Squash is just one big global family
By Alan Thatcher, Squash Mad Editor
World Squash Day brought the sport together like one big global family with some amazing events taking place all over the planet.
And nowhere was the idea of family more apparent than at the US Open in Philadelphia, where Egyptians Ali Farag and Nour El Tayeb became the first husband and wife to win both finals in a PSA World Series tournament.
PSA Chief Executive Alex Gough said: “World Squash Day took place on a historic day for the sport as Ali Farag and Nour El Tayeb became the first married couple in sporting history ever to win the same major sports title on the same day after their final wins in Philadelphia.
“The U.S. Open encapsulated the drama and excitement that is associated with squash and it was particularly pleasing to see the tournament culminate with Ali and Nour’s history-making victories in what is a fantastic advert for the sport.
“The PSA are committed to growing squash at all levels and we look forward to being a part of the 2018 edition of World Squash Day as the initiative continues to go from strength to strength.”
England’s Daryl Selby could have been forgiven for putting his feet up after flying home from the US Open, where he lost in the quarter-finals to former world champion Nick Matthew after beating Egypt’s Tarek Momen in a second round battle lasting 102 minutes.
Instead of resting, Selby chose to travel to Bishop’s Stortford Squash Club in Hertfordshire to support their open day. As well as taking his young sons on court, Selby poured a pint of lager in the club’s new bar!
Selby took to Twitter to announce his appearance at the event and many fellow players also used social media to express their love for the sport.
Canadian No.1 Samantha Cornett said: “So grateful for squash and the amazing community we get to be a part of on this @WorldSquashDay.”
American No.1 Amanda Soby, who is recovering from injury, Tweeted: “Happy @WorldSquashDay everyone! I will always love this sport and continue to play even though it has destroyed my body a little bit!”
Young Welsh player Emyr Evans, whose sister Tesni is a top 20 player, said:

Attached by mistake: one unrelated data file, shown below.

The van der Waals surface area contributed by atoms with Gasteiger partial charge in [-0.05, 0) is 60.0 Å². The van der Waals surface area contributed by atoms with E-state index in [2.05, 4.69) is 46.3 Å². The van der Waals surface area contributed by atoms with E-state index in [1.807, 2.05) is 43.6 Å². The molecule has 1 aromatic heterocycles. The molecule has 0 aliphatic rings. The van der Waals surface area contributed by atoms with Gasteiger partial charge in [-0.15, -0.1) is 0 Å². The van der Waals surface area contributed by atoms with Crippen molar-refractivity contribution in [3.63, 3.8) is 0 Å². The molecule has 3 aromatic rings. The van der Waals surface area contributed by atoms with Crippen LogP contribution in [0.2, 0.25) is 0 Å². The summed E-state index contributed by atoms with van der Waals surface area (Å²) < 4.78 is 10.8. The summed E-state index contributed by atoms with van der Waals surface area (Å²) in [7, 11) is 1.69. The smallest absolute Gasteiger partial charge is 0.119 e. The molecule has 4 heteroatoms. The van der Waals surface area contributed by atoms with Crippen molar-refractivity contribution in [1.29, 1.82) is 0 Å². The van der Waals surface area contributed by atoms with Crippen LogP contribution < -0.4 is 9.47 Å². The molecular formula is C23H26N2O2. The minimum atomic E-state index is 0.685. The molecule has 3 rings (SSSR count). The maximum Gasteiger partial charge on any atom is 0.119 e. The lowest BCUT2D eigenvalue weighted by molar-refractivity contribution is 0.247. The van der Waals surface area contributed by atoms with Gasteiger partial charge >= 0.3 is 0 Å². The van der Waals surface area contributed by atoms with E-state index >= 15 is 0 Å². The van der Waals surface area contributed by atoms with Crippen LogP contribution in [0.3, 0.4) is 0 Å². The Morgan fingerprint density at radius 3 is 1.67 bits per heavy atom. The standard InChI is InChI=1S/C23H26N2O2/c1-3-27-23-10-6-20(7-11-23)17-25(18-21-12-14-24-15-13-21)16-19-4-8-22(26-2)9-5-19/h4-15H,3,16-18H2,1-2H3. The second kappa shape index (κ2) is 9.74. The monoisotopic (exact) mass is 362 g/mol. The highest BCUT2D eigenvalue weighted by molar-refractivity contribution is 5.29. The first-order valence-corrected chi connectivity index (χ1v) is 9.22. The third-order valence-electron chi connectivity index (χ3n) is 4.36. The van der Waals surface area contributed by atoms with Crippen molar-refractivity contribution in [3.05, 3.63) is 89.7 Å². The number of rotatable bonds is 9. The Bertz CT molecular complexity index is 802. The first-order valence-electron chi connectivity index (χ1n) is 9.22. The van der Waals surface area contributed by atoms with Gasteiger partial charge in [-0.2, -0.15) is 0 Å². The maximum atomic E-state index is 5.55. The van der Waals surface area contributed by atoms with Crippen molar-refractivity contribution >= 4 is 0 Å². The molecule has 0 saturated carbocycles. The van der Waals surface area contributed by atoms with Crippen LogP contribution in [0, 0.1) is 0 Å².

Happy @WorldSquashDay Don’t know where I’d be without the sport!”
Former world junior champion Diego Elias, from Peru, posted a Twitter message wishing everyone a happy World Squash Day alongside a picture of himself with former world champions Amr Shabana (Egypt) and the mercurial Jonathon Power from Canada.
Elias had beaten world No.6 Marwan ElShorbagy in the US Open. Next up he faces fellow WSD Ambassador Selby in the first round of the Channel VAS Open in Weybridge, England.
Another squash legend, World Squash Day Founding President Peter Nicol, originally from Scotland but now based in New York, visited the Access Youth Academy in San Diego on World Squash Day for an exhibition fund-raiser with Irish professional Arthur Gaskin.
Another open day was held at Uppingham School Sports Centre in Northamptonshire, England, where local MP Tom Pursglove turned up to support a campaign to build a new squash club in nearby Corby.
Organiser James Roberts said: “With a population of 65,000 and growing, Corby is the biggest town in England without a squash court. We were very pleased that Tom came along to support our event and we presented him with a Corby squash shirt.
“I asked if he could wear it in the House of Commmons to raise the issue of squash-court provision, but he said it would probably breach House rules!
“However, he is training for a marathon and reckons it will be the perfect top to wear while training. He is very committed to developing grass-roots sport and we are delighted to have his support.”
MP Pursglove is pictured with Corby Squash campaigner James Roberts (centre) and Northamptonshire SRA chairman Mike Broadbent.
For me, one of the founders of World Squash Day, it was wonderful to see the event bringing together the global squash community like one big happy family.
From tiny youngsters to the world’s leading professionals, we have seen so many fun-filled events taking place across the planet where players and coaches have shared their love of the game with a new generation of participants.
Playing squash is a lifelong love affair with enormous health benefits thrown in. I’m 64, and I managed to play five doubles matches in a single day at The Mote Squash Club in Maidstone.
And I was up at 9am to clean the courts and cook bacon and eggs for some visiting players who joined in the doubles, stayed for the party, and slept on the courts overnight!
Pictures courtesy of World Squash Day